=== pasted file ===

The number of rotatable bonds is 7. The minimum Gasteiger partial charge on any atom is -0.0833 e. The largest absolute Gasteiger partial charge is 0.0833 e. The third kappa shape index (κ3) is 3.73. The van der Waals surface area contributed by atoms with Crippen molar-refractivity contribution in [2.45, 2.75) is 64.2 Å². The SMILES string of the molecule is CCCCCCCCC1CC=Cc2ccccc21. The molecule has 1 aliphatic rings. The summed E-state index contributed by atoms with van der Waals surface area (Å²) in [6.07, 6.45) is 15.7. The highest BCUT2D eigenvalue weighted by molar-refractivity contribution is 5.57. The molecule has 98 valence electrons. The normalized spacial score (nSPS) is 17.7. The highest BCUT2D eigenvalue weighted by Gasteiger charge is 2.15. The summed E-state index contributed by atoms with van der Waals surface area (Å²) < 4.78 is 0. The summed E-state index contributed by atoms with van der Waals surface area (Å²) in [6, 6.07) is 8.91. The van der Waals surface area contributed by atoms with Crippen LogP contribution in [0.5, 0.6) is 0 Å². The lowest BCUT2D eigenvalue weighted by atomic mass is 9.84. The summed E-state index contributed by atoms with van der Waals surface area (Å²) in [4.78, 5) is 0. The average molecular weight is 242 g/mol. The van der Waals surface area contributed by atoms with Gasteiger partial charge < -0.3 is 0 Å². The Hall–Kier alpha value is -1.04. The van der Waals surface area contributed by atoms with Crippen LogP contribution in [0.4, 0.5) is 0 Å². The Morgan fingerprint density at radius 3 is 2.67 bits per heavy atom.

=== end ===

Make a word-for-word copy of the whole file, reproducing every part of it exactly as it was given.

The number of rotatable bonds is 7. The minimum Gasteiger partial charge on any atom is -0.0833 e. The largest absolute Gasteiger partial charge is 0.0833 e. The third kappa shape index (κ3) is 3.73. The van der Waals surface area contributed by atoms with Crippen molar-refractivity contribution in [2.45, 2.75) is 64.2 Å². The SMILES string of the molecule is CCCCCCCCC1CC=Cc2ccccc21. The molecule has 1 aliphatic rings. The summed E-state index contributed by atoms with van der Waals surface area (Å²) in [6.07, 6.45) is 15.7. The highest BCUT2D eigenvalue weighted by molar-refractivity contribution is 5.57. The molecule has 98 valence electrons. The normalized spacial score (nSPS) is 17.7. The highest BCUT2D eigenvalue weighted by Gasteiger charge is 2.15. The summed E-state index contributed by atoms with van der Waals surface area (Å²) < 4.78 is 0. The summed E-state index contributed by atoms with van der Waals surface area (Å²) in [6, 6.07) is 8.91. The van der Waals surface area contributed by atoms with Crippen LogP contribution in [0.5, 0.6) is 0 Å². The lowest BCUT2D eigenvalue weighted by atomic mass is 9.84. The summed E-state index contributed by atoms with van der Waals surface area (Å²) in [4.78, 5) is 0. The average molecular weight is 242 g/mol. The van der Waals surface area contributed by atoms with Gasteiger partial charge < -0.3 is 0 Å². The Hall–Kier alpha value is -1.04. The van der Waals surface area contributed by atoms with Crippen LogP contribution in [0.4, 0.5) is 0 Å². The Morgan fingerprint density at radius 3 is 2.67 bits per heavy atom.